Public Press wins an Excellence in Journalism award for ‘Public Schools, Private Money,’ in the winter 2014 edition

 

Infographics: School Fundraising in S.F. by the Numbers

San Francisco Public Press
 — Feb 6 2014 - 4:10pm

Some school PTAs add hundreds of dollars per student

Part of a special report on education inequality in San Francisco. A version of this story ran in the winter 2014 print edition.

The San Francisco Unified School District aims to spend its funds equitably, not necessarily equally. That means giving more to schools with the highest needs, based on a complex formula. But in the past decade, parents at some schools have developed sophisticated fundraising operations to make up for years of tight districtwide budgets. The result: parents at a few schools are able to significantly supplement their children’s education, while most are not.

By the Numbers:

SFUSD Parent Fundraising

$113 million      The shortfall the San Francisco Unified School District faced in 2009-2010, the worst of five straight years of cuts. The gap between the district’s projected needs and the final budget last school year was only $13 million.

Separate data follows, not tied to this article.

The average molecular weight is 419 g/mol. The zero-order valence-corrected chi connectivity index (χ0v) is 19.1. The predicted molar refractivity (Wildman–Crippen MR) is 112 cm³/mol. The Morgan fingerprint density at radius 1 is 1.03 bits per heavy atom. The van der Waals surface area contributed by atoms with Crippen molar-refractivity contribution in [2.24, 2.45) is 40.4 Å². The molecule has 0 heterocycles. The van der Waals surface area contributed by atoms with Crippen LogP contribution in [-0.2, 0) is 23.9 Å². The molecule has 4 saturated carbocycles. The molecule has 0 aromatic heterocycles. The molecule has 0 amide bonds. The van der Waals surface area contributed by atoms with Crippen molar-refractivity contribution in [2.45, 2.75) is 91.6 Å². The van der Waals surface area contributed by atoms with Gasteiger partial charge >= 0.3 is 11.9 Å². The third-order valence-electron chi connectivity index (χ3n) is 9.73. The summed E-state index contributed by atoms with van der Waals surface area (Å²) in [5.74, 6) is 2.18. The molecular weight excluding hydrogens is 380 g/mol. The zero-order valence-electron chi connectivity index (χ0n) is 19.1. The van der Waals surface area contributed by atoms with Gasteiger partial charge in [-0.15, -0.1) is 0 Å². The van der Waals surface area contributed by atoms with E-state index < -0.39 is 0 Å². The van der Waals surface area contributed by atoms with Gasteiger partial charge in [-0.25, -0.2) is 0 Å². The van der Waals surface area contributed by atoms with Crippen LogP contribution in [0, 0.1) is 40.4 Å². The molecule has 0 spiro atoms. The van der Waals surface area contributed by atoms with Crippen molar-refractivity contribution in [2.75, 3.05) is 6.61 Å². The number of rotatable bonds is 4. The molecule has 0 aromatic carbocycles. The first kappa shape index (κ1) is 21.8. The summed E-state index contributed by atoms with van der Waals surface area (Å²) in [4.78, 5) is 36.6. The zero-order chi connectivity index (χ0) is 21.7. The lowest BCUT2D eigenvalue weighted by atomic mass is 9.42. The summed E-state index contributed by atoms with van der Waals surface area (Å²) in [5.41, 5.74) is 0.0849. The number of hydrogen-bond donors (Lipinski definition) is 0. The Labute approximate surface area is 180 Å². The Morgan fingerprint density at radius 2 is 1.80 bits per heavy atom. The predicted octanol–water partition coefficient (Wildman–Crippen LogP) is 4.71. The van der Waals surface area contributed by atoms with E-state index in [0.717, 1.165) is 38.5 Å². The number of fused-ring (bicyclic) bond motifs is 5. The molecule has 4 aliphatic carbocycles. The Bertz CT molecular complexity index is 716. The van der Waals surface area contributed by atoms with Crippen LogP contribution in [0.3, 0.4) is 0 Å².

800%      The increase between 2002 and 2011 in spending by elementary school parent-teacher associations, to make up budget cuts. In 2011 the PTAs spent a total of $5.32 million.

$2,770,158      Total PTA fundraising in 2011 by the top 10 elementary schools. That was about half of what all 71 elementary school PTAs in the district took in.

63%      Portion of San Francisco elementary school students who qualify for free or reduced-price lunch.

5      The number of schools where more than four-fifths of students qualify for free or reduced-price lunch in 2000.

18      The number of schools where more than four-fifths of students qualify for free or reduced-price lunch in 2012.

$42,643      The maximum income a family of four can earn to qualify for reduced-price lunch in California. (To qualify for free lunch, that family must earn less than $29,965.)

$47,340      The average annual rent for a two-bedroom apartment in San Francisco ($12,000 more than it was at the beginning of 2013).

District and PTA spending per student (graphic)

More Schools See Poverty Rise (graphic)

Free and reduced-price lunch rates (graphic)

This story is part of a special report on education inequality in San Francisco. A version of this story ran in the winter 2014 print edition. Buy a copy of the winter 2014 print edition through the website, or consider becoming a member and get every edition for the next year.